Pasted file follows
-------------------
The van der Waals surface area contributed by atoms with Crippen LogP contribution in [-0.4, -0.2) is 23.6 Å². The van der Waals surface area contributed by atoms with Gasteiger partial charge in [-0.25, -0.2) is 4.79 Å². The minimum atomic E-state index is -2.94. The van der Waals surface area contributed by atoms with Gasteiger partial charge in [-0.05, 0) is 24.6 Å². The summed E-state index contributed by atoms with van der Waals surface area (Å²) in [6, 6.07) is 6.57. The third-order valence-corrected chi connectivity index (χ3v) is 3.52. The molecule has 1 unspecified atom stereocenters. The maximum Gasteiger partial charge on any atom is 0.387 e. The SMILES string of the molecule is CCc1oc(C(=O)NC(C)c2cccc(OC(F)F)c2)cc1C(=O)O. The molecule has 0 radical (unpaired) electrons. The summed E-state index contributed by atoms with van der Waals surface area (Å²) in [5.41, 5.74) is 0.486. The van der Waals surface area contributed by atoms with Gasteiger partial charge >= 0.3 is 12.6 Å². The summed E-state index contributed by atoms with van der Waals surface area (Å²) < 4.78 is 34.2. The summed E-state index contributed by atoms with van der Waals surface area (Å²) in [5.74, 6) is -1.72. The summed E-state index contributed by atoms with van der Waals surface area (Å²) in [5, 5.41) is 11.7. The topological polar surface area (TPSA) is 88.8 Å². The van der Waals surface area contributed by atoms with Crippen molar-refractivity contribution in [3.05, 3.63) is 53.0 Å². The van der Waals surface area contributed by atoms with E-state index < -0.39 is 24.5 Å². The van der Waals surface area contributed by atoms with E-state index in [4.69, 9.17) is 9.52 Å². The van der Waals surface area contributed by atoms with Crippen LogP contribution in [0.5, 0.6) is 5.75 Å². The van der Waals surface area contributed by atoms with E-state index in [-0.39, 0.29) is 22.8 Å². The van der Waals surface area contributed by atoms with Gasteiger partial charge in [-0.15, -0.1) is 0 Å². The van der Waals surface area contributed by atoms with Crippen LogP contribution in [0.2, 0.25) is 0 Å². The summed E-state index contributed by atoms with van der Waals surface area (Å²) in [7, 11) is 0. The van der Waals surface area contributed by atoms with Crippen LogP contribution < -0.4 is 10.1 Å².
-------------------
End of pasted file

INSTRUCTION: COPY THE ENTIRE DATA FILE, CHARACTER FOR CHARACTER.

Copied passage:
The van der Waals surface area contributed by atoms with Crippen LogP contribution in [-0.4, -0.2) is 23.6 Å². The van der Waals surface area contributed by atoms with Gasteiger partial charge in [-0.25, -0.2) is 4.79 Å². The minimum atomic E-state index is -2.94. The van der Waals surface area contributed by atoms with Gasteiger partial charge in [-0.05, 0) is 24.6 Å². The summed E-state index contributed by atoms with van der Waals surface area (Å²) in [6, 6.07) is 6.57. The third-order valence-corrected chi connectivity index (χ3v) is 3.52. The molecule has 1 unspecified atom stereocenters. The maximum Gasteiger partial charge on any atom is 0.387 e. The SMILES string of the molecule is CCc1oc(C(=O)NC(C)c2cccc(OC(F)F)c2)cc1C(=O)O. The molecule has 0 radical (unpaired) electrons. The summed E-state index contributed by atoms with van der Waals surface area (Å²) in [5.41, 5.74) is 0.486. The van der Waals surface area contributed by atoms with Gasteiger partial charge >= 0.3 is 12.6 Å². The summed E-state index contributed by atoms with van der Waals surface area (Å²) < 4.78 is 34.2. The summed E-state index contributed by atoms with van der Waals surface area (Å²) in [5.74, 6) is -1.72. The summed E-state index contributed by atoms with van der Waals surface area (Å²) in [5, 5.41) is 11.7. The topological polar surface area (TPSA) is 88.8 Å². The van der Waals surface area contributed by atoms with Crippen molar-refractivity contribution in [3.05, 3.63) is 53.0 Å². The van der Waals surface area contributed by atoms with E-state index < -0.39 is 24.5 Å². The van der Waals surface area contributed by atoms with E-state index in [4.69, 9.17) is 9.52 Å². The van der Waals surface area contributed by atoms with Crippen LogP contribution in [0.5, 0.6) is 5.75 Å². The van der Waals surface area contributed by atoms with E-state index in [-0.39, 0.29) is 22.8 Å². The van der Waals surface area contributed by atoms with Gasteiger partial charge in [-0.15, -0.1) is 0 Å². The van der Waals surface area contributed by atoms with Crippen LogP contribution in [0.2, 0.25) is 0 Å². The summed E-state index contributed by atoms with van der Waals surface area (Å²) in [7, 11) is 0. The van der Waals surface area contributed by atoms with Crippen LogP contribution < -0.4 is 10.1 Å².